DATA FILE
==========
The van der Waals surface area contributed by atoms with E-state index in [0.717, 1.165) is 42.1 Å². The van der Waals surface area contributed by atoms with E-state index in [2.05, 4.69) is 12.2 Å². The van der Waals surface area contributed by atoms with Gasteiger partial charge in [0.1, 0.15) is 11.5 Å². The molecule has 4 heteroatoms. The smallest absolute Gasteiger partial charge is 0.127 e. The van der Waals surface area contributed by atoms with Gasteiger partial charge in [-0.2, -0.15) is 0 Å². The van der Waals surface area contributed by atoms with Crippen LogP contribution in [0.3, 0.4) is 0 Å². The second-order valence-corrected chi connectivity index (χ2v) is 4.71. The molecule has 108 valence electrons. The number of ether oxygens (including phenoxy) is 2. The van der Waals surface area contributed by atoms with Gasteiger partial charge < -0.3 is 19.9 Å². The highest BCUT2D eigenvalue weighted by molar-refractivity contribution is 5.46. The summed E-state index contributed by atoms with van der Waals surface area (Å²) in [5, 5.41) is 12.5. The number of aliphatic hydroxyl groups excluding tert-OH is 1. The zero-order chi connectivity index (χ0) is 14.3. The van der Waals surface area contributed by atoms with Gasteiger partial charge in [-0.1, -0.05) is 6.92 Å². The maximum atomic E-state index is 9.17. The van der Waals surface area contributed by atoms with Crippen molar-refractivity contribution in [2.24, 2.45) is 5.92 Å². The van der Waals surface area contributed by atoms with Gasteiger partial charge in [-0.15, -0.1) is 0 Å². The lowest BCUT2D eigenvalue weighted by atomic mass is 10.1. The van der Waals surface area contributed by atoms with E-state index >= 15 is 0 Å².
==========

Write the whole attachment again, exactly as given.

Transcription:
The van der Waals surface area contributed by atoms with E-state index in [0.717, 1.165) is 42.1 Å². The van der Waals surface area contributed by atoms with E-state index in [2.05, 4.69) is 12.2 Å². The van der Waals surface area contributed by atoms with Gasteiger partial charge in [0.1, 0.15) is 11.5 Å². The molecule has 4 heteroatoms. The smallest absolute Gasteiger partial charge is 0.127 e. The van der Waals surface area contributed by atoms with Gasteiger partial charge in [-0.2, -0.15) is 0 Å². The van der Waals surface area contributed by atoms with Crippen LogP contribution in [0.3, 0.4) is 0 Å². The second-order valence-corrected chi connectivity index (χ2v) is 4.71. The molecule has 108 valence electrons. The number of ether oxygens (including phenoxy) is 2. The van der Waals surface area contributed by atoms with Gasteiger partial charge < -0.3 is 19.9 Å². The highest BCUT2D eigenvalue weighted by molar-refractivity contribution is 5.46. The summed E-state index contributed by atoms with van der Waals surface area (Å²) in [5, 5.41) is 12.5. The number of aliphatic hydroxyl groups excluding tert-OH is 1. The zero-order chi connectivity index (χ0) is 14.3. The van der Waals surface area contributed by atoms with Gasteiger partial charge in [-0.1, -0.05) is 6.92 Å². The maximum atomic E-state index is 9.17. The van der Waals surface area contributed by atoms with Crippen molar-refractivity contribution in [2.24, 2.45) is 5.92 Å². The van der Waals surface area contributed by atoms with Gasteiger partial charge in [-0.15, -0.1) is 0 Å². The lowest BCUT2D eigenvalue weighted by atomic mass is 10.1. The van der Waals surface area contributed by atoms with E-state index >= 15 is 0 Å².